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How Much Should Your First Job Pay You?

·5 min read
dusanpetkovic / iStock.com
dusanpetkovic / iStock.com

If you are a new grad fresh out of college or high school, your job search is probably in full swing. You might already have some idea of what type of work you want to do, but figuring out how much your first job should pay you can be tricky. After all, many jobs postings don’t even include a salary range, much less the market rate for this type of job.

Read: 10 Most Promising Careers for Gen Z Workers
See: 20 Jobs Where You Can Make $60,000 Out of College

There are a number of potential reasons for this, and it isn’t just to make your head spin. Every applicant has a different level of experience, credentials and skills that influence their compensation. Even where you live plays a part in how much you ultimately get paid.

Still, it’s a good idea to ensure you are meeting a certain baseline level of compensation. If you are offered a job and it doesn’t reach that baseline, you may want to negotiate — or consider looking elsewhere.

Tips: 20 Ways To Improve Your Chances of Getting a Job

What Is a Typical Starting Salary?

Of course, starting salary varies a lot depending on your job title — a customer support specialist is not going to make the same amount as a neurosurgeon. But where you live also affects your salary. For instance, ZipRecruiter reports that the average entry-level salary is the highest in Washington at $35,793. On the other end of the spectrum is Illinois, with a $25,712 average.

According to Indeed, the average entry-level salary is $40,153. But Indeed notes that the number can be as low as $26,000 or as high as $56,000 depending upon the job and where you live. The Bureau of Labor Statistics also has extensive salary data for specific jobs (for all workers though, not new grads).

Check Out: The Starting Salary Out of the 30 Best Colleges

Here are a few examples of median pay the BLS using 2020 data:

  • Middle school teachers: $60,810

  • Carpenters: $49,520

  • Epidemiologists: $74,560

  • Lawyers: $126,930

See the BLS data for a complete list.

Learn: The Biggest Salary Negotiation Mistakes You’re Making

Starting Salary vs. Experienced Salary

Another thing to consider is that your new job may warrant a much higher salary after you gain even a small amount of experience. “For instance, you may take a slightly lower starting salary, but at a company that offers genuine progression that adds value to your professional skill set,” said Zoë Morris, president of Frank Recruitment Group. “That could mean that your pay packet and career both look very different 12-18 months down the line, compared to just going to the highest bidder now.”

Eighteen months can sound like a lot of time, but it will fly by as you are learning your new role. If you can find data on both starting salary for your job and also for those with one to two years’ experience, that is something to add to your calculation.

See: 10 Job Skills Worth Six-Figure Salaries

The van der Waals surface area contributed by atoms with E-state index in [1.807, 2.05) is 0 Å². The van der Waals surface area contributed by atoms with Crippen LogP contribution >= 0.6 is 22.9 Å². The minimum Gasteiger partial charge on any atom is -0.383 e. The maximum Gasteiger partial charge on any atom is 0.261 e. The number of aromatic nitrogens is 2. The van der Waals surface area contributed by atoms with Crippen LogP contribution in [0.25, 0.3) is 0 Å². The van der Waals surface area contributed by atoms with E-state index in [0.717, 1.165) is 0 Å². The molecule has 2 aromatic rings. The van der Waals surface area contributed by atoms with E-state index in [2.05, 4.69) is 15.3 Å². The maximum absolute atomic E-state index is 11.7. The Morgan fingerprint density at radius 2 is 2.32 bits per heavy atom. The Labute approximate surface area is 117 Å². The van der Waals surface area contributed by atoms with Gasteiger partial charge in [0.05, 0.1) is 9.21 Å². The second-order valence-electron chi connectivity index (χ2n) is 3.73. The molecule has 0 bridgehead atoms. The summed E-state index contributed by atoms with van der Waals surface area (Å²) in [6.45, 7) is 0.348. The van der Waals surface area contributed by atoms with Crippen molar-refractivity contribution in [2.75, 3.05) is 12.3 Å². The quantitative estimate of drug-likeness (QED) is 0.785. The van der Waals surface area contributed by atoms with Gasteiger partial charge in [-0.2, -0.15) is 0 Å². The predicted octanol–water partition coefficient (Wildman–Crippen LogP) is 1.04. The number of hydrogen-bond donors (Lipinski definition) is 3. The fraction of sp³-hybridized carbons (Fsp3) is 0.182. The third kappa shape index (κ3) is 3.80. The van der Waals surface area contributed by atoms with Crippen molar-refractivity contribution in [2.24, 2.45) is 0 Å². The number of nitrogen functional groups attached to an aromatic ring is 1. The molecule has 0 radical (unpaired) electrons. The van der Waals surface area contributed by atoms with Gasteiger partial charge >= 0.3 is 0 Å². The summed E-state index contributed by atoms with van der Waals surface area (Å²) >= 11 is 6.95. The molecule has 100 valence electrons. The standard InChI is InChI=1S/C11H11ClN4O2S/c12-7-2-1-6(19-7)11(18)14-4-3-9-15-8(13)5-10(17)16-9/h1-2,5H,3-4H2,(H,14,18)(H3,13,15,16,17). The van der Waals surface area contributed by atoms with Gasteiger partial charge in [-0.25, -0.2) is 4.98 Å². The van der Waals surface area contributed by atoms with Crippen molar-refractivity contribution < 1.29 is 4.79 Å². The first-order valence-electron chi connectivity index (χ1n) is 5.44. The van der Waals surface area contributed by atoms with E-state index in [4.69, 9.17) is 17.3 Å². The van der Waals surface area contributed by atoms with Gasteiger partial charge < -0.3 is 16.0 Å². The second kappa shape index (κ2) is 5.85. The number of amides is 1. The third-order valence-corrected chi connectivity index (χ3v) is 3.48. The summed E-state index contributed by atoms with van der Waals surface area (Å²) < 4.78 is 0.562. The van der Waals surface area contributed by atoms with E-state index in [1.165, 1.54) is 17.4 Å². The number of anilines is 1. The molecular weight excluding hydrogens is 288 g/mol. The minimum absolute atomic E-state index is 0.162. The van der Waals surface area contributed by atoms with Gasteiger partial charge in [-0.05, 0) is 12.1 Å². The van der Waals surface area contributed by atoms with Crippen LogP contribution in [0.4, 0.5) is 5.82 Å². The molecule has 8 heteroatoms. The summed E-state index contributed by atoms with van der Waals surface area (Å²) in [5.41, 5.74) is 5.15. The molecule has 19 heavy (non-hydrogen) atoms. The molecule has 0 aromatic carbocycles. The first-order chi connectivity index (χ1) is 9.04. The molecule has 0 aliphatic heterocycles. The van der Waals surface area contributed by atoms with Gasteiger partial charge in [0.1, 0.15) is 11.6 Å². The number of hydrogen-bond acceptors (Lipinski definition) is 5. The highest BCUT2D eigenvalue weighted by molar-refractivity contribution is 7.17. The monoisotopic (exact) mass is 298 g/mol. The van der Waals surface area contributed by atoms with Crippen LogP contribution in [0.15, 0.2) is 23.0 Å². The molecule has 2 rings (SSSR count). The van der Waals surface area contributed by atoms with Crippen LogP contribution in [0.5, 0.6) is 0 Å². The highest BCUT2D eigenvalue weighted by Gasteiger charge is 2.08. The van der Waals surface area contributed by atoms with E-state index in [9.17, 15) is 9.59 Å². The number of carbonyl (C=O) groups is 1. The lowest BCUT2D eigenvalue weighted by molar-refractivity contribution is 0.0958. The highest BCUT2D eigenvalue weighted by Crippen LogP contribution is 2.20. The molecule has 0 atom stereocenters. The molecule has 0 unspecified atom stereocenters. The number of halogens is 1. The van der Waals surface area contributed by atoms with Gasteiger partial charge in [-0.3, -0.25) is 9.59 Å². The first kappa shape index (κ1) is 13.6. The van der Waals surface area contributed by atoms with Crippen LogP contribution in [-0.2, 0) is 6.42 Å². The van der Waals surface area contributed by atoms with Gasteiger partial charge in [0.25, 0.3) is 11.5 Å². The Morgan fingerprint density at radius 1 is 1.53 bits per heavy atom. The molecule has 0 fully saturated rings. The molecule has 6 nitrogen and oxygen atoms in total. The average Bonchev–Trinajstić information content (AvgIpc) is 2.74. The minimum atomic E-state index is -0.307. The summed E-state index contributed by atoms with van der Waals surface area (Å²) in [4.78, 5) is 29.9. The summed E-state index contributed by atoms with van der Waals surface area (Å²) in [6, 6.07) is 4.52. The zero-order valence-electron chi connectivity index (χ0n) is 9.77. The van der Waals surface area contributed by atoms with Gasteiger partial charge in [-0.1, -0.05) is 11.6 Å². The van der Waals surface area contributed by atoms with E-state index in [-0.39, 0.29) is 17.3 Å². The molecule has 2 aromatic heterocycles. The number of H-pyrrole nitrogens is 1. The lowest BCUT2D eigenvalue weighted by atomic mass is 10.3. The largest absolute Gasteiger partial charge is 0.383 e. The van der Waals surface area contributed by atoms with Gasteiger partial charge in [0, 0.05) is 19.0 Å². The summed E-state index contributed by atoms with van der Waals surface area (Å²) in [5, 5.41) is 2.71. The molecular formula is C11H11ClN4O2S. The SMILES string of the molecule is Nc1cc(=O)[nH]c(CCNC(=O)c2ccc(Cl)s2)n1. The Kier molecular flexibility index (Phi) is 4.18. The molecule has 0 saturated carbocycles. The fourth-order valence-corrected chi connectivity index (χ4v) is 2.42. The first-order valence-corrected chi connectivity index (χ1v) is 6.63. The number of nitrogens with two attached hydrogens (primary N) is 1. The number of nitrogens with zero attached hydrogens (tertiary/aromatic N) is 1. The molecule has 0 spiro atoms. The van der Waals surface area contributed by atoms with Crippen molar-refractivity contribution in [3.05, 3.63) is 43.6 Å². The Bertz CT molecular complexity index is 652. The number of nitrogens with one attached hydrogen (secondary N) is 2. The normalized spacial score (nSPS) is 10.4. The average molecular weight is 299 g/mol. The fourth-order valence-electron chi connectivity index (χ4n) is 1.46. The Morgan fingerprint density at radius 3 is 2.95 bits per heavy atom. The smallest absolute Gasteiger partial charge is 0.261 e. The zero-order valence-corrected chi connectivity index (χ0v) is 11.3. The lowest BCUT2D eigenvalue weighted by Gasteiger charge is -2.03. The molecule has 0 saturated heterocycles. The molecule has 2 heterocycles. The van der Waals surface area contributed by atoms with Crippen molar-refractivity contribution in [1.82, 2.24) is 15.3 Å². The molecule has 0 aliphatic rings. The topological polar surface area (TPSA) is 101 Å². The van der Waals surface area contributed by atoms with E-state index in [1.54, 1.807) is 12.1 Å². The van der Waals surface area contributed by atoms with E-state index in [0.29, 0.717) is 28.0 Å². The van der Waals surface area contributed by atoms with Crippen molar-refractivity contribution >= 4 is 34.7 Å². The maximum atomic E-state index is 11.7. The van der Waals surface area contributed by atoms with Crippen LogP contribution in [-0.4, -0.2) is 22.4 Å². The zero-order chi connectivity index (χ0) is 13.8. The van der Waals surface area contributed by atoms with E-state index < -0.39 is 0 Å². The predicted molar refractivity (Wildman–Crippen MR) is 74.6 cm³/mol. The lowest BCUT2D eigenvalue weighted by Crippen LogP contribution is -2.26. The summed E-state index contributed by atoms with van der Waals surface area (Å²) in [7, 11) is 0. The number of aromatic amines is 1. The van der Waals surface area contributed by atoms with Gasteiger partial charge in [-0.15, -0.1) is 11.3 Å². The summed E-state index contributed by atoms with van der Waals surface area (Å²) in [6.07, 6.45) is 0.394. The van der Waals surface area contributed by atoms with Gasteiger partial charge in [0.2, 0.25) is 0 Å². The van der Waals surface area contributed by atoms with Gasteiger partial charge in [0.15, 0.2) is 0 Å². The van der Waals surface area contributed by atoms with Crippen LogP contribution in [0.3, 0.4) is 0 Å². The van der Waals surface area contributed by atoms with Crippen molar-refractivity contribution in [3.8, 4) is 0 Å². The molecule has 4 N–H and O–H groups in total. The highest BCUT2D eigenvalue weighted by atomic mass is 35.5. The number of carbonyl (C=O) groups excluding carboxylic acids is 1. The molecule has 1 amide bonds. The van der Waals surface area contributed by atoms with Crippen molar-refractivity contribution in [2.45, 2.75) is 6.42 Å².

How To Determine Your Worth

It’s one thing to see median numbers or averages; it’s another to try to determine your real worth. This is undoubtedly more involved than looking up a couple of averages for your industry. Still, with the right approach, you can get a good sense of how much you are worth before you accept the job offer.

That means doing more extensive research. “If you’re unsure on what you should be paid, then you need to do your research. Away from simply looking at job ads for similar roles, most industries have companies within them that publish salary surveys,” Morris said. “Beyond that, use LinkedIn and other social networks to try and connect with professionals within the industry and ask them directly.”

You might think asking people in your industry seems intrusive or that they wouldn’t be willing to provide that information. Oftentimes, though, people are very much willing to help as long as you aren’t trying to sell them something. You can also set up interviews with hiring managers and even employees to pick their brains.

As far as salary survey data, the BLS is one of your best resources for this.

Check Out: 5 Things To Negotiate at Your Job Other Than Salary

How To Negotiate Your Salary

Now that you have a better idea of how much you should be paid, it’s time to negotiate. While there is no guarantee your negotiations will be successful, it is always a good idea to try. While more people are negotiating in recent years, just 45% of women negotiated in 2018. And yet, 70% of hiring managers expect people to negotiate when making an offer.

If your job offer has a lower salary number attached to it than you’d like, you have options, Morris said. “Once you know what to expect, if a company is offering below that then you need to have a reason for trying to negotiate a better deal. Whether that’s explaining any relevant experience or specialisms you may have, to exceptional grades if you’re just graduating, you need to put a case forward for why you should be paid more than the company is offering to pay.”

In addition to explaining your own qualifications, you’ll need to be armed with your research here, too. Sharing concrete numbers about industry averages as well as how much real people are being paid will go a long way in strengthening your case. If the money is available and you make a strong case for yourself, you’re likely to get a higher salary.

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Last updated: Sept. 14, 2021

This article originally appeared on GOBankingRates.com: How Much Should Your First Job Pay You?